Heinrich Baermann was widely considered the “Rubini of the clarinet” because he rivaled the great Italian tenor in richness, beauty, and phenomenal compass. He was born in Potsdam, in 1784, and quickly showed sufficient aptitude towards music to be sent to a military music school. He was soon engaged by Prince Louis Ferdinand of Berlin as a bandsman in the Prussian Life Guards, yet simultaneously allowed to establish a highly successful career as a traveling virtuoso, entertaining audiences throughout Europe and Russia. Since he was still a military man, however, he had to participate in the Battle of Jena in 1806 and was promptly captured by Napoleonic troops. Imprisoned for an entire year, Baermann had to endure an exceptionally harsh winter. Upon his release, he quickly left the military and obtained an appointment at the court orchestra of Munich, a position he held until his retirement in 1834.
Carl Maria von Weber first met Heinrich Baermann in Darmstadt, in 1811. At that time, Baermann was already a mature virtuoso who played with great exuberance and personal charisma. His innovative playing style described as a “mixture of French vivacity and German fullness with darker tone” immediately appealed to Weber. Performer and composer became close friends and embarked on a number of artistic collaborations, including the Clarinet Concerto No. 1 in F minor, Op. 73. This concerto played a critical role in Weber’s career, establishing his compositional acumen long before he made his name as an opera composer. Weber’s musical language relies on melodies colored by an increasingly sophisticated and chromatic language in the orchestra. This emphasis on orchestral color, achieved through deliberate prominence of the inner voices of the musical texture not only highlighted a groundbreaking and pioneering handling of the orchestral forces, it greatly enhanced and accentuated the overall dramatic expression as well. The individuality of his orchestral sound world uniquely combined with the dramatic and technical passages assigned to the clarinet. These qualities, admired by Berlioz, Wagner, and Mahler, instantly emerge in the restlessness of the opening movement, as well as in the exquisite clarinet and horn dialogue in the slow “Adagio.” The concluding “Rondo,” not surprisingly, was designed to showcase Baermann’s unique abilities and to explore the technical innovations of the instrument. Carl Maria von Weber wrote the first movement of the concerto, including all orchestral parts, in a single day! Carl Baermann — Heinrich’s son and successor to his position of principal clarinetist at the Munich Orchestra who also authored a leading method for teaching the clarinet entitled Complete School for the Clarinet — felt that the opening movement was in need of improvement. Specifically, he thought that the transition from the playful opening section to the solemn second theme area needed something a bit more exciting. As such, he inserted a brilliant solo passage, which quickly became a standard feature in one of the most popular and frequently performed works for clarinet and orchestra.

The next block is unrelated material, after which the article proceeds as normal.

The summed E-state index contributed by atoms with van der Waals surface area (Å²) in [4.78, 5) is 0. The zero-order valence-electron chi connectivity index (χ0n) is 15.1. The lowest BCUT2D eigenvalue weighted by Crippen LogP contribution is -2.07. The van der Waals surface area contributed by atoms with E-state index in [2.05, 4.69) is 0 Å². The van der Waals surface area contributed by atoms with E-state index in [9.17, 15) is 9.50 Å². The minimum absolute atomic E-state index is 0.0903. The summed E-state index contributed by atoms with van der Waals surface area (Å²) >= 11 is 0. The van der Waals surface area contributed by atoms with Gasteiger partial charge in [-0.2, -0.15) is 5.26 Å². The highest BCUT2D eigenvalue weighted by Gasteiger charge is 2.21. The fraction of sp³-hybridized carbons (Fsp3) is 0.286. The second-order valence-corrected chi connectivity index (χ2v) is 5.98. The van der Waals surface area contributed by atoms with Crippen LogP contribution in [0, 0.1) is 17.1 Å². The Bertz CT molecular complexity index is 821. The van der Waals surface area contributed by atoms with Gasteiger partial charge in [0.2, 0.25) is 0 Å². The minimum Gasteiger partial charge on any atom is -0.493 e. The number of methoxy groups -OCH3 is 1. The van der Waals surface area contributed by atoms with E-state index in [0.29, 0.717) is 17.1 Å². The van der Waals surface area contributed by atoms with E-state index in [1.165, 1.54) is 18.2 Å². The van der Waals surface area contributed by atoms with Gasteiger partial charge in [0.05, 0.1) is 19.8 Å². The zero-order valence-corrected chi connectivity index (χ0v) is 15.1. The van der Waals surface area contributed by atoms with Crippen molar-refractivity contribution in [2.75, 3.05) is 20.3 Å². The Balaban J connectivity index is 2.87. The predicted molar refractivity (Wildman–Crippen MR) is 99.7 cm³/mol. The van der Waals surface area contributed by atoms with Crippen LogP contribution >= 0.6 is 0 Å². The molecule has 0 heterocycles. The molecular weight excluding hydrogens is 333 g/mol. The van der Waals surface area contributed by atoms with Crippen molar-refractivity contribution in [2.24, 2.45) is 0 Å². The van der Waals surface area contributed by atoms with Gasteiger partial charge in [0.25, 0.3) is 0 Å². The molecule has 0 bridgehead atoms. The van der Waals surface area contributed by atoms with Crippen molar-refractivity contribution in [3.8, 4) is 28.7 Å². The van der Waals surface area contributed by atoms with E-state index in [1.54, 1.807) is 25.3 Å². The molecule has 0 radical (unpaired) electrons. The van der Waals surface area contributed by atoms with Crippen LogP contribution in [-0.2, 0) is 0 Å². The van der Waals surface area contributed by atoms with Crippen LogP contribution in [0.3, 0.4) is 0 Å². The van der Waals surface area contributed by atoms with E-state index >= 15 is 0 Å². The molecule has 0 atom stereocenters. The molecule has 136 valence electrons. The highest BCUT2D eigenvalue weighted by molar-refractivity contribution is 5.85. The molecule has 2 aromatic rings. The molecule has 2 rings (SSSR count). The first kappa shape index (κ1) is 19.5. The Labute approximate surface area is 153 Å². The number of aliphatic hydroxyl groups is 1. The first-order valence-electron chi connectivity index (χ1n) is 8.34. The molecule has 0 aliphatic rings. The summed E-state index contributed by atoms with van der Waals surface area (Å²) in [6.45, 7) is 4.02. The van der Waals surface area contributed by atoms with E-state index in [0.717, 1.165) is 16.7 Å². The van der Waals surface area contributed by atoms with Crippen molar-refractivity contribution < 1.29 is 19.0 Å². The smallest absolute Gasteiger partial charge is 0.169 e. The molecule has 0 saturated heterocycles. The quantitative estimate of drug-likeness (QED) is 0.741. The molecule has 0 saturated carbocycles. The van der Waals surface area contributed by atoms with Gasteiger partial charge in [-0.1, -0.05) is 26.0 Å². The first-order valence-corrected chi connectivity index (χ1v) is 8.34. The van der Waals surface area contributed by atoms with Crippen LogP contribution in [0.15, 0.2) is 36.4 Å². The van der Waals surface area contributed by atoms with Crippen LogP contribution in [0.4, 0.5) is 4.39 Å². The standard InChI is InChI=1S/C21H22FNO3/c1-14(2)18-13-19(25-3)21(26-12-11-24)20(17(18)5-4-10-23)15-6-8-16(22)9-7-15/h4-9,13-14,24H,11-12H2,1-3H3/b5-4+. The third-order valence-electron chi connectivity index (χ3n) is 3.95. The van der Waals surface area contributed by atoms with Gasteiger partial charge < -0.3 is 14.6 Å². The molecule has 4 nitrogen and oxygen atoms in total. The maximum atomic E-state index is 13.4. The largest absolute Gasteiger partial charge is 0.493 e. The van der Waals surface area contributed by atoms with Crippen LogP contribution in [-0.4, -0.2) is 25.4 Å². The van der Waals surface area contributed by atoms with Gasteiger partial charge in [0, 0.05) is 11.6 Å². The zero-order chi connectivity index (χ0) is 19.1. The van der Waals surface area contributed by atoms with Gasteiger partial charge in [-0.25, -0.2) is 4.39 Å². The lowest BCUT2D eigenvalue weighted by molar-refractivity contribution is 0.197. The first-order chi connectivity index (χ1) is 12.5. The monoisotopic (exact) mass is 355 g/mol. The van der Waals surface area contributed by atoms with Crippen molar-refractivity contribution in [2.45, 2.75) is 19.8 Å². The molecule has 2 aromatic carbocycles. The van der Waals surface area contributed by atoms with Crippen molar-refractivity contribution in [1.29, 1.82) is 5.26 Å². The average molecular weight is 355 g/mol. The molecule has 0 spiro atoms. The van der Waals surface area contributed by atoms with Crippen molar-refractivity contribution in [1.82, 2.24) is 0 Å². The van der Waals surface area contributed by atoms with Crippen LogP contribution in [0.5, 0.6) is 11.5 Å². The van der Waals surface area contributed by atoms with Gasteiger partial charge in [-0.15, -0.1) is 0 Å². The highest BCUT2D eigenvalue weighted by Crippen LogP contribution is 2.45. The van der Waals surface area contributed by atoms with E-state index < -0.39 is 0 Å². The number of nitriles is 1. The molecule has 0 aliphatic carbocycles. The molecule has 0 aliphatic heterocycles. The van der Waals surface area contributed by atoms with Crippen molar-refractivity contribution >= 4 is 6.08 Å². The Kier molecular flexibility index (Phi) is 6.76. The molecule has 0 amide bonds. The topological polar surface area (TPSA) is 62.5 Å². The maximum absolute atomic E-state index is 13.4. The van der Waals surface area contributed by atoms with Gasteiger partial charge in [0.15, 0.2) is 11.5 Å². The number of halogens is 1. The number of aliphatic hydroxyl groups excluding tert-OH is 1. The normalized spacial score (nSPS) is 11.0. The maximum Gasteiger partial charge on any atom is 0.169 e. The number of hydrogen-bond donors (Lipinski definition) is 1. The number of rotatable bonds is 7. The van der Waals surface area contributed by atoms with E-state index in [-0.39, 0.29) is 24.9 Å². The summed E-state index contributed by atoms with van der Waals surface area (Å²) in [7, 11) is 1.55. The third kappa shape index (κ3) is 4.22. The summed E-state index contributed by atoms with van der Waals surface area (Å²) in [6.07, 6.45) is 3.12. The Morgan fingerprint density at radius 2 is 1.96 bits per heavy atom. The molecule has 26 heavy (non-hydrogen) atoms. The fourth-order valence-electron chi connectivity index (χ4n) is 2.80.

The Concerto will be performed at the French May.